A 24-hour strike by militant Protestants resulted in demonstrations, clashes with police and occasional gunfire in Belfast, the Northern Ireland capital on Wednesday (February 7).
GV & SV Electricity pylons (2 shots)
LV Closed shipyard
CU Traffic lights not working TILT DOWN TO street-scenes and police directing traffic (2 shots)
CU ZOOM OUT TO GV Idle buses in yard
GV's & SV's Demonstration outside police station (4 shots)
MV Women U.D.A. members in demonstration
LV ZOOM INTO GV & TV Demonstration (2 shots)
LV ZOOM INTO GV Troops, crowds and fireman around petrol-bomb fire
Initials BB/0158 DS/DW/BB/0148
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Background: A 24-hour strike by militant Protestants resulted in demonstrations, clashes with police and occasional gunfire in Belfast, the Northern Ireland capital on Wednesday (February 7).
The strike brought most of Northern Ireland's commercial and industrial life to a standstill. Power cuts had wide affect as electricity workers joined in. Only one-third of Ulster's electrical capacity was generated and some industries not affected by workers staying away had to close because of the lack of power.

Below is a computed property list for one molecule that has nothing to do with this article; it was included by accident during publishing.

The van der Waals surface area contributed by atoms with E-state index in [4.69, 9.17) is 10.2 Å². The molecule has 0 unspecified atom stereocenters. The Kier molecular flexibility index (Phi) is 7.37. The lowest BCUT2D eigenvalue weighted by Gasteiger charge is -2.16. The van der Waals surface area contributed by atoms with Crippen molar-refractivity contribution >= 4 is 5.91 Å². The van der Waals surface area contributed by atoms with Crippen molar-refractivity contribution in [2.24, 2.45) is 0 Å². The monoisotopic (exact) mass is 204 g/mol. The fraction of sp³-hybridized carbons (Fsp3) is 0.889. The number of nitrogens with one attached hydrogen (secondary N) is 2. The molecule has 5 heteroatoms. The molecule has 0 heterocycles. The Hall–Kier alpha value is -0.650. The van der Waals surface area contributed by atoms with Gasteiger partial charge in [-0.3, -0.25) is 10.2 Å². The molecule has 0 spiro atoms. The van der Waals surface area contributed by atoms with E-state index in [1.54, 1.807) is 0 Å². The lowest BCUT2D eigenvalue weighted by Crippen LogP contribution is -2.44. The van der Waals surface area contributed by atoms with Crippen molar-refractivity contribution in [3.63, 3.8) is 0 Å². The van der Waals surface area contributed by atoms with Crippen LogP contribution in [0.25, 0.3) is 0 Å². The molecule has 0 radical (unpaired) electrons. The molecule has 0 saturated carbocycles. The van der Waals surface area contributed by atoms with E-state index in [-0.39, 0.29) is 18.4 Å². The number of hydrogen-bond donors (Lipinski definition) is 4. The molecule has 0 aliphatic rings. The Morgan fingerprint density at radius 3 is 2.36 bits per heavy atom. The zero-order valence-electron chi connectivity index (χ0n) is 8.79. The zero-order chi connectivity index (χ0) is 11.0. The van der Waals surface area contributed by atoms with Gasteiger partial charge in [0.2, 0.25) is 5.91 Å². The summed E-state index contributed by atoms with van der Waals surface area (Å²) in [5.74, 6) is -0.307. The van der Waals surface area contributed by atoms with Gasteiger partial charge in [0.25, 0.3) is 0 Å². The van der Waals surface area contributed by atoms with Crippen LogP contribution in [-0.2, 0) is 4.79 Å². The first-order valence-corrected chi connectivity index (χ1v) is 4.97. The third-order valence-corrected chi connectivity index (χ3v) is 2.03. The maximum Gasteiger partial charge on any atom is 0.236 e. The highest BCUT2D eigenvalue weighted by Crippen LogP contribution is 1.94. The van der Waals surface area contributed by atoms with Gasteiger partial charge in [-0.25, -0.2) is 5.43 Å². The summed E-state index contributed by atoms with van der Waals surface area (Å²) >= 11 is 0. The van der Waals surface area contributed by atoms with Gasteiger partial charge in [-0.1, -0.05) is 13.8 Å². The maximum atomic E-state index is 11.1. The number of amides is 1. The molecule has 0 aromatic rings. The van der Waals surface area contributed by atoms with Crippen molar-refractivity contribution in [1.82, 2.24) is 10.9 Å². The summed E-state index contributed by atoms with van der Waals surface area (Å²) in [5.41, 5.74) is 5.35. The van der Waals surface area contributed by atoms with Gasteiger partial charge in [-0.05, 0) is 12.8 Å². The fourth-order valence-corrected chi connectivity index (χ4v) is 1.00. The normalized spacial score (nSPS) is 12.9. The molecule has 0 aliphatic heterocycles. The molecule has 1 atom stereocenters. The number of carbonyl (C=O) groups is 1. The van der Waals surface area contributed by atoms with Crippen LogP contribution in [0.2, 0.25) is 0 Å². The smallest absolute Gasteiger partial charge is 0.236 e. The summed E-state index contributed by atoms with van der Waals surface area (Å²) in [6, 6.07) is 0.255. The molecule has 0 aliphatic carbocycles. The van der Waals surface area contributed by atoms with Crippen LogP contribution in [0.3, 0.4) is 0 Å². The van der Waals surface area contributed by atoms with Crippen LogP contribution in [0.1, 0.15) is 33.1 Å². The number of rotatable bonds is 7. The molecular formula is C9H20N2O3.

Some demonstrations were peaceful, under the control of uniformed members of the Ulster Defence Association and Orange volunteers.
Elsewhere, violence erupted. Crowds tried to hamper firemen who went to a fire where a petrol bomb had been thrown into a cafe owned by a Roman Catholic. Troops who moved in were faced with a barrage of insults from the crowds.
An 11-year-old boy and a 45-year-od men were injured when gunfire sprayed a Catholic funeral cortege in the centre of Belfast.
The strike was spearheaded by the right-wing Ulster Vanguard movement to highlight Protestant resentment against British policy and was aimed at a show of strength by Protestants in an area where they outnumber Catholics two to one.
SYNOPSIS: All of Northern Ireland had power cuts on Wednesday, and most industrial activity ceased as militant Protestants held a 24-hour general strike.
The power cuts hit traffic signals, but the shutdown of business in Belfast made traffic light.
As well, the city's buses were suspended, and the postal service was curtailed.
Outside a Belfast police station, five hundred people paraded, controlled by uniformed members of the Ulster Defence Association.
The strike and demonstrations were to show Protestant resentment against London's policy in Northern Ireland. It was also a show of strength in an area where Protestants outnumber Roman Catholics by two to one.
In some areas, police had to disperse unruly crowds. Two people were injured when shots were fired at a Catholic funeral procession and sporadic shooting could be heard throughout the city. Troops had to break up crowds that blocked firemen trying to fight a blaze at a Catholic cafe caused by a petrol bomb.